NFS News Archive November, 2012
City officials in Amsterdam have recently announced changes that will be implemented in Amsterdam’s Red Light District that will help those in government gain better insight on women in prostitution. They acknowledged that many of the inconsistencies in Amsterdam’s prostitution laws have left women, especially those from Eastern Europe, vulnerable to human trafficking and exploitation. Their plan is to gain a stronger grip on prostitution in order to identify those who are at-risk for exploitation.
We are pleased to report that Not For Sale will complete construction at the farm in Romania this year. Construction began only in the fall of 2011 and after continuous hard work on the ground, survivors of trafficking can now begin a more holistic approach to their rehabilitation. The farm itself has been primarily funded by google.org and shows the commitment and diversity of our partners, who are working with us towards the same goal: stopping modern-day slavery in Romania.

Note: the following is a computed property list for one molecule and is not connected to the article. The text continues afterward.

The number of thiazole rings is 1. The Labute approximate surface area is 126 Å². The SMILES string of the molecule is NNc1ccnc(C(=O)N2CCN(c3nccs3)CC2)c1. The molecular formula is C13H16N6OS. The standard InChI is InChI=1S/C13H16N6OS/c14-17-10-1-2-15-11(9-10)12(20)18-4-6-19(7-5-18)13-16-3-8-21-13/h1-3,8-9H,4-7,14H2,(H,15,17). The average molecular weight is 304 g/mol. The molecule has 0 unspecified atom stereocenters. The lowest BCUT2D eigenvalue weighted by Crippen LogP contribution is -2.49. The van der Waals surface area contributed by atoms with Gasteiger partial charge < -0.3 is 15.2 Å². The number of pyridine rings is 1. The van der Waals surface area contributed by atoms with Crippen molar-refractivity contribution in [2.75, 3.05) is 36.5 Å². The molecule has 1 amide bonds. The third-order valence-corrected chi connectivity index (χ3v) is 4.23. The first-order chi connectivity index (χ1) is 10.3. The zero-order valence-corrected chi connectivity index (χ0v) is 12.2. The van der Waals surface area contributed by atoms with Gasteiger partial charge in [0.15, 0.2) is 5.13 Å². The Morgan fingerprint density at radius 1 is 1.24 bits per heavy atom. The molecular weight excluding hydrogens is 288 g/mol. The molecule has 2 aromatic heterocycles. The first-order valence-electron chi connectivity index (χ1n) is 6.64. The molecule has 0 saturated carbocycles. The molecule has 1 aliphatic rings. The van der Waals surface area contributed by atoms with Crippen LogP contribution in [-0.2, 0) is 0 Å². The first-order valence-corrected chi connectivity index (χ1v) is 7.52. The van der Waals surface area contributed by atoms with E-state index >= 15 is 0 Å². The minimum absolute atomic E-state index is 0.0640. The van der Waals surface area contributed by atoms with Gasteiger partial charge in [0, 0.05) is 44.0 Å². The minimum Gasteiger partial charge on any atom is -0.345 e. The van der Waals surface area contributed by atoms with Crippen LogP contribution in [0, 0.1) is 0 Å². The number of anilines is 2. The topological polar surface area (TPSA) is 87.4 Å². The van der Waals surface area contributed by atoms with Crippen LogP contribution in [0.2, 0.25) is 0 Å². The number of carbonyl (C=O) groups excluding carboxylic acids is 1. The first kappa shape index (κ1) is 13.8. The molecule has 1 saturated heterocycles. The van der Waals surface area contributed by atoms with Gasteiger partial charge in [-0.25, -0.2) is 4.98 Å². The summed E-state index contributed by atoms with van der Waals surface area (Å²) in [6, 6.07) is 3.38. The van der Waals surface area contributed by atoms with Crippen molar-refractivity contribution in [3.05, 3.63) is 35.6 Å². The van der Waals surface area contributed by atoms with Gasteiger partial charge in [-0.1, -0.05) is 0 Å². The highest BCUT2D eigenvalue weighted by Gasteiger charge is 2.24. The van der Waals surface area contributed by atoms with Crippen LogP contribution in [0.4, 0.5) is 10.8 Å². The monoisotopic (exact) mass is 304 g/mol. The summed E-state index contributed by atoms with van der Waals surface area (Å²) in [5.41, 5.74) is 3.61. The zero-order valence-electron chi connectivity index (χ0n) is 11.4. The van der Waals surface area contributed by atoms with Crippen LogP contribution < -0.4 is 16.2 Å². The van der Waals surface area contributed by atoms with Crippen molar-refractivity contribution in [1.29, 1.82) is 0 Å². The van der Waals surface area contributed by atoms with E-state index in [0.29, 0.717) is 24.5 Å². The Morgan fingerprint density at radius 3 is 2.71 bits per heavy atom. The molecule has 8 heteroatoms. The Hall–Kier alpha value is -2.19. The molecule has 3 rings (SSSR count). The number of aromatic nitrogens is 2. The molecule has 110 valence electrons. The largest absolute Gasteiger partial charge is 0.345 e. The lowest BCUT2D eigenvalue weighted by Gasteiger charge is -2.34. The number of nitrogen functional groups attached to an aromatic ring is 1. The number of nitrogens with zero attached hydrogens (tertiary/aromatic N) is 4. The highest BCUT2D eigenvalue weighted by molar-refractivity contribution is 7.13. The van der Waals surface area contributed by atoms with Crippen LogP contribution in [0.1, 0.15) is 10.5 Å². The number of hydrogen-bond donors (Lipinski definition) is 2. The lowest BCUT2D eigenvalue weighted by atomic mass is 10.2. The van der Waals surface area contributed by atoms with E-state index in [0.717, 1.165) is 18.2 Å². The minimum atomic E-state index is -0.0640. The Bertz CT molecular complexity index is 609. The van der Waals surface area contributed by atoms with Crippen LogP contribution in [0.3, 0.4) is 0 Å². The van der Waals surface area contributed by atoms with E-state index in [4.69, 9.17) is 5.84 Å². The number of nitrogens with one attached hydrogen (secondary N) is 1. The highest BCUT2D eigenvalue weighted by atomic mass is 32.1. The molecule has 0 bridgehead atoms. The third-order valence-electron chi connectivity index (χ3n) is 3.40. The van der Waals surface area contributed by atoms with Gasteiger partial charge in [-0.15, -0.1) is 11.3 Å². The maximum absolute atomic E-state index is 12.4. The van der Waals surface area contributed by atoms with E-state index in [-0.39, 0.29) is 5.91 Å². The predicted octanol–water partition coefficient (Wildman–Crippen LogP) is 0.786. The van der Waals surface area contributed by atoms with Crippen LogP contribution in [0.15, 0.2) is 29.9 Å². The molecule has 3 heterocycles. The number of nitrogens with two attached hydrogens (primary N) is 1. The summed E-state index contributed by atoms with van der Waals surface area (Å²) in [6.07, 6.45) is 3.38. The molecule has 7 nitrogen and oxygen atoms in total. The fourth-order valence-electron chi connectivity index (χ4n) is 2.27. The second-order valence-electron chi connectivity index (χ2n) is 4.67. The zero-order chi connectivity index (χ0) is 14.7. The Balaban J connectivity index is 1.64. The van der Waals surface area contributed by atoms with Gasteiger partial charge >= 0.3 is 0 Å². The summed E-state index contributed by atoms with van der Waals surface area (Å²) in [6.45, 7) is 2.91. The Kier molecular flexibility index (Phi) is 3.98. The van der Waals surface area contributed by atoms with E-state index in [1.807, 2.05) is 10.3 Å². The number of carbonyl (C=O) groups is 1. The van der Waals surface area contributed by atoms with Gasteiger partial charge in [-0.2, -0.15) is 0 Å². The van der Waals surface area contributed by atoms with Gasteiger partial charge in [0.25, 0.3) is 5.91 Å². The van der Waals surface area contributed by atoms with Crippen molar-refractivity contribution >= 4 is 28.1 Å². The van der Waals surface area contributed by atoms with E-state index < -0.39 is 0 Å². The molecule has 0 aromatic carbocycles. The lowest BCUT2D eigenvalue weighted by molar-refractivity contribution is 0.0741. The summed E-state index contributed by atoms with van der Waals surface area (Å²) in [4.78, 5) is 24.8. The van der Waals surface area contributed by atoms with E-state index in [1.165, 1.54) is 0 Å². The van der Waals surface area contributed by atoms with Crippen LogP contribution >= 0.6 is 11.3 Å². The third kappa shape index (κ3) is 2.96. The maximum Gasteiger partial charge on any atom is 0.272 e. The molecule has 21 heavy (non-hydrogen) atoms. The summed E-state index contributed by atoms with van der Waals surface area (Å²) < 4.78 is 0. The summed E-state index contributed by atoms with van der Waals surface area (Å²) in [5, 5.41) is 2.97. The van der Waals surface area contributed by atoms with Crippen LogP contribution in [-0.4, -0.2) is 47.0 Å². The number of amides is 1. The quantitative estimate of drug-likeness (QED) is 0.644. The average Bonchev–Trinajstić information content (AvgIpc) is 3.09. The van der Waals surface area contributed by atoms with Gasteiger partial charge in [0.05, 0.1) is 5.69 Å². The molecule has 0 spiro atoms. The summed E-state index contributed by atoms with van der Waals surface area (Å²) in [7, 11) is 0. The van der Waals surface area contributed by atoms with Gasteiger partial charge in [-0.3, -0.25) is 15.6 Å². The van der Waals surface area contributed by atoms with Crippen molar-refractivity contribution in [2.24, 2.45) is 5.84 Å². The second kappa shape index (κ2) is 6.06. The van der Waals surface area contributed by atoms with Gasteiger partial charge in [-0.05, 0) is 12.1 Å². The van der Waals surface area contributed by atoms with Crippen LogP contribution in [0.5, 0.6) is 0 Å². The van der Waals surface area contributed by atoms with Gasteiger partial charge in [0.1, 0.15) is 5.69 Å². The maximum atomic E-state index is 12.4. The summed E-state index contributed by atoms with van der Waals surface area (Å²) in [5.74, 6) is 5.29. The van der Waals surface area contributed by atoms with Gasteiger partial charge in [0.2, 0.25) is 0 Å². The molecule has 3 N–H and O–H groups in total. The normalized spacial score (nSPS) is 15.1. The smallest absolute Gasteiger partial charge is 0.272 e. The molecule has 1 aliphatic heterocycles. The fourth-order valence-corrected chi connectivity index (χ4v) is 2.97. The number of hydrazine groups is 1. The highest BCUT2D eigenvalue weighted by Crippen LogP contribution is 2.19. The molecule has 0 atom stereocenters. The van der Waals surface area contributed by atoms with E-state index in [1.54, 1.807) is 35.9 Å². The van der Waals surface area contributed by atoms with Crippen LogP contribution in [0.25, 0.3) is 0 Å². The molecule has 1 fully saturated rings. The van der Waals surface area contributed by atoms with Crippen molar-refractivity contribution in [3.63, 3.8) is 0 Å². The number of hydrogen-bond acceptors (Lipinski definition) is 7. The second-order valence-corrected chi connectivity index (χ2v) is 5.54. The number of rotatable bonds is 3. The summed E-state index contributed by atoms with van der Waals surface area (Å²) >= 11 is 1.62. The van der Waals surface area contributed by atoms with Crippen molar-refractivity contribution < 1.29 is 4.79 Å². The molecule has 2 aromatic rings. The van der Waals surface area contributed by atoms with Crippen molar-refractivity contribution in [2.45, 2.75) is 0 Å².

This week, over 20 specialists in the anti-human trafficking movement gathered at the United Nations to share trends and good practices to address the global issue of human trafficking. President and Co-Founder of Not For Sale, David Batstone, was present among these specialists as Not For Sale has recently released Apparel Industry Trends, the most comprehensive look at any sector’s corporate responsibility to date.
Not For Sale released today a revealing report on slavery in the apparel industry, featuring supply chain ratings for more than 300 brands. Modern-day slavery, which currently affects more than 30 million people, is used throughout the production of many clothing products sold on U.S. shelves. The report, “Apparel Industry Trends: From Farm to Factory,” uses publicly available information and data self-reported by companies to rate how brands are addressing child and forced labor in their supply chains.
Earlier in the year we announced that Not For Sale South Africa had joined forces with Mxit, Africa’s largest social networking service, to fight human trafficking in the region. Not For Sale advertised a survey on the site in order to gain an understanding as to the level of knowledge of human trafficking in South Africa. Users who clicked the link were asked 11 ‘yes’ or ‘no’ questions regarding human trafficking, both in general and regionally specific. A toll-free number was also provided at the end of the survey, so users could report instances of modern-day slavery. The results, we found, were positive. A total of 2,851 people took the survey and our analysis is taken from a sample size of 498 individuals.